What does a temperament test tell me about myself, and where can I take one?
It can be common to want to know more about ourselves and our personalities, and one way to do this may be through various personality tests, which can give us some insight into who we are. A temperament test can be a specific type of personality test that offers information on the way we respond to the world around us through our emotions and behaviors. You might take a “four temperaments” test that lets you know whether your temperament may be sanguine, choleric, melancholic, or phlegmatic. You could also look at the Thomas and Chess temperaments, which are usually applied to children but may be useful for adults as well. However, online temperament tests may not always offer accurate information, and if you’re interested in learning more about yourself, a licensed therapist can offer professional, personalized insight.
What is temperament?
Temperament can be thought of as a personality type that one is born with or prone to. It may impact the way we usually respond to various stimuli emotionally and behaviorally. While many parts of our personality can be shaped by life experiences, there can be some aspects we may be born with and favor.
The four temperaments
The four temperaments can be a traditional way of measuring one's temperament. While they may not be used much in contemporary times, they can still be an intriguing way to categorize oneself. It should be noted that few people may perfectly fall into one temperament or the other. Usually, a person may have two dominant temperaments and two lesser temperaments.
Someone with a sanguine temperament is usually quite extraverted. People with a sanguine temperament tend to take risks and may be open with others. They may also be optimistic and tend to keep busy.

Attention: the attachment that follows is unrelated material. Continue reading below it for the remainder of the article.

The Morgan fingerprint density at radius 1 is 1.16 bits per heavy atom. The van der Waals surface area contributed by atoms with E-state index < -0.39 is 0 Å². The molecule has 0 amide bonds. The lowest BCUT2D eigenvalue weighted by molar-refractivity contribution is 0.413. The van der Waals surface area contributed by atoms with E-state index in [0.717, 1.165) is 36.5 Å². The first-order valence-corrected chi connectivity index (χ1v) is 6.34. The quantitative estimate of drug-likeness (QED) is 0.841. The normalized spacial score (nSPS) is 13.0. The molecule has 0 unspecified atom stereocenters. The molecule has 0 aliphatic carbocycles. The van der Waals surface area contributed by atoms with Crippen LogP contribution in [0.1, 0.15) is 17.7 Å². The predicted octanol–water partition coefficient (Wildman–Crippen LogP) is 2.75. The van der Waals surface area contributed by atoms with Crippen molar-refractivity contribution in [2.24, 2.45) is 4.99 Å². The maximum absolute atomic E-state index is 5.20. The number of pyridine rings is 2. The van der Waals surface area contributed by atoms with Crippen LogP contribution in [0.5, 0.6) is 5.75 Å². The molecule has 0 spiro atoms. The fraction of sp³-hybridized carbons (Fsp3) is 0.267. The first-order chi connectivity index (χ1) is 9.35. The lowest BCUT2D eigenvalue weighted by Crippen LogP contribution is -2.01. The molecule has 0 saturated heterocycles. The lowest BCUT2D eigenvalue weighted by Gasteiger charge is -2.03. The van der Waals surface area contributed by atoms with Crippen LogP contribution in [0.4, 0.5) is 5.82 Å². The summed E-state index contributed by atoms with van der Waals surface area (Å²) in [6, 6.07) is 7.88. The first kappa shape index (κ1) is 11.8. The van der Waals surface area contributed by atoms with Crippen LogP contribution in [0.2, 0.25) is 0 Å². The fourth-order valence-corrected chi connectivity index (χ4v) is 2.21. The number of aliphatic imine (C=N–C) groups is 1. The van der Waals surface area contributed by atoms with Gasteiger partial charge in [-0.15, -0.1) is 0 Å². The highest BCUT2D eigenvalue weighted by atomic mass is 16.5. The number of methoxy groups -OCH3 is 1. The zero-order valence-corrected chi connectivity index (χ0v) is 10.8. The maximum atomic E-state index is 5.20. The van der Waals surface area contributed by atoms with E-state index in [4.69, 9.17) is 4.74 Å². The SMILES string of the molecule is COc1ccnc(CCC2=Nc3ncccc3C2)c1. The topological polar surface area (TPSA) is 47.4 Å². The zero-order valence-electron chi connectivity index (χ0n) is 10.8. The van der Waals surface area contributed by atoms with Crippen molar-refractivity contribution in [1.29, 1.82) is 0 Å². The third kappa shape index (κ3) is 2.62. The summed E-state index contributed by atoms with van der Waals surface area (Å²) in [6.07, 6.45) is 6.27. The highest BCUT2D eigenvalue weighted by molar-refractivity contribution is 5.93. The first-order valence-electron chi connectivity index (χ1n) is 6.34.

A person with a choleric temperament may also be extroverted, but instead of being more of a “party animal,” they may fall into a leadership role. They can be assertive and make wise decisions, can sometimes be seen as a bully in certain aspects, and tend to place a lot of stock in their own perspective.
A melancholic person tends to be introverted and might not like to be around other people very often. Instead, they may want to rely on themselves and can get anxious when others try to help them. They can be creative, artistic, and perfectionistic.
Those with a phlegmatic temperament also tend to be introverted. They can be more caring of others, however, and might try to be there for others without entirely showing their emotions. They typically want people to make peace with each other. If there is conflict, they might become uncomfortable or upset.
Thomas and Chess temperaments
The Thomas and Chess Temperaments are generally temperament measurements for children, created by two psychologists named Alexander Thomas and Stella Chess. They generally believe that one's temperament is made up of nine traits, and how one measures those traits can say a lot about one’s temperament. You can measure your child's temperament, or even your own, through online quizzes.
The nine traits typically include the following:
- Activity level: Some people can be much more energetic, and others may have less energy or varying levels of energy.
- Distractibility: Some people can be distracted easily. They may have trouble maintaining focus on things, even if they are interested in them. Meanwhile, other people may be able to maintain focus even if they find the subject at hand boring.
- Response: When one is faced with a stimulus or an emotion, this trait can measure how intense the response is. Some people can maintain their cool, even if the stimulus they face is powerful. Others may not be able to keep their emotions controlled even if the stimulus isn't very strong.